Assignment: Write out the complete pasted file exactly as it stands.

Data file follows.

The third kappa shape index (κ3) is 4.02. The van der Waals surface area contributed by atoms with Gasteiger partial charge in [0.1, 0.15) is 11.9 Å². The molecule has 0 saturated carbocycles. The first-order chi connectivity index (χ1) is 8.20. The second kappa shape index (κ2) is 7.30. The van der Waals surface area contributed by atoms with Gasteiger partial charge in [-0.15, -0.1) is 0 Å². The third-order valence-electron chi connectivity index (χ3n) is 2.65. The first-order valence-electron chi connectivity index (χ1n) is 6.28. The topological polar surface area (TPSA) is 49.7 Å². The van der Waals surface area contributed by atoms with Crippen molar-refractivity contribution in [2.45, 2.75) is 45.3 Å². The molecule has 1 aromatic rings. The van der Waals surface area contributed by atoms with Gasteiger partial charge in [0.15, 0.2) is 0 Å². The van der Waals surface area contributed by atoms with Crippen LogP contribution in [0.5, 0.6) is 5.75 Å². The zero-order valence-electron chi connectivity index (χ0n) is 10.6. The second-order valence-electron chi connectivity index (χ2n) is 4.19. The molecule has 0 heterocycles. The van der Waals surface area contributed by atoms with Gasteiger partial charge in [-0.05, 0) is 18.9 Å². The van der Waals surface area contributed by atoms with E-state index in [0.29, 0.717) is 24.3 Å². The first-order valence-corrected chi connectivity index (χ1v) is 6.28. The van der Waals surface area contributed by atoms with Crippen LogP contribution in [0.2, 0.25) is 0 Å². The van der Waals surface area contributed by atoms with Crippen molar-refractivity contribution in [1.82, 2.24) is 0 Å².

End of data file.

The third kappa shape index (κ3) is 4.02. The van der Waals surface area contributed by atoms with Gasteiger partial charge in [0.1, 0.15) is 11.9 Å². The molecule has 0 saturated carbocycles. The first-order chi connectivity index (χ1) is 8.20. The second kappa shape index (κ2) is 7.30. The van der Waals surface area contributed by atoms with Gasteiger partial charge in [-0.15, -0.1) is 0 Å². The third-order valence-electron chi connectivity index (χ3n) is 2.65. The first-order valence-electron chi connectivity index (χ1n) is 6.28. The topological polar surface area (TPSA) is 49.7 Å². The van der Waals surface area contributed by atoms with Crippen molar-refractivity contribution in [2.45, 2.75) is 45.3 Å². The molecule has 1 aromatic rings. The van der Waals surface area contributed by atoms with Gasteiger partial charge in [0.15, 0.2) is 0 Å². The van der Waals surface area contributed by atoms with Crippen LogP contribution in [0.5, 0.6) is 5.75 Å². The zero-order valence-electron chi connectivity index (χ0n) is 10.6. The second-order valence-electron chi connectivity index (χ2n) is 4.19. The molecule has 0 heterocycles. The van der Waals surface area contributed by atoms with Gasteiger partial charge in [-0.05, 0) is 18.9 Å². The van der Waals surface area contributed by atoms with E-state index in [0.29, 0.717) is 24.3 Å². The first-order valence-corrected chi connectivity index (χ1v) is 6.28. The van der Waals surface area contributed by atoms with Crippen LogP contribution in [0.2, 0.25) is 0 Å². The van der Waals surface area contributed by atoms with Crippen molar-refractivity contribution in [1.82, 2.24) is 0 Å².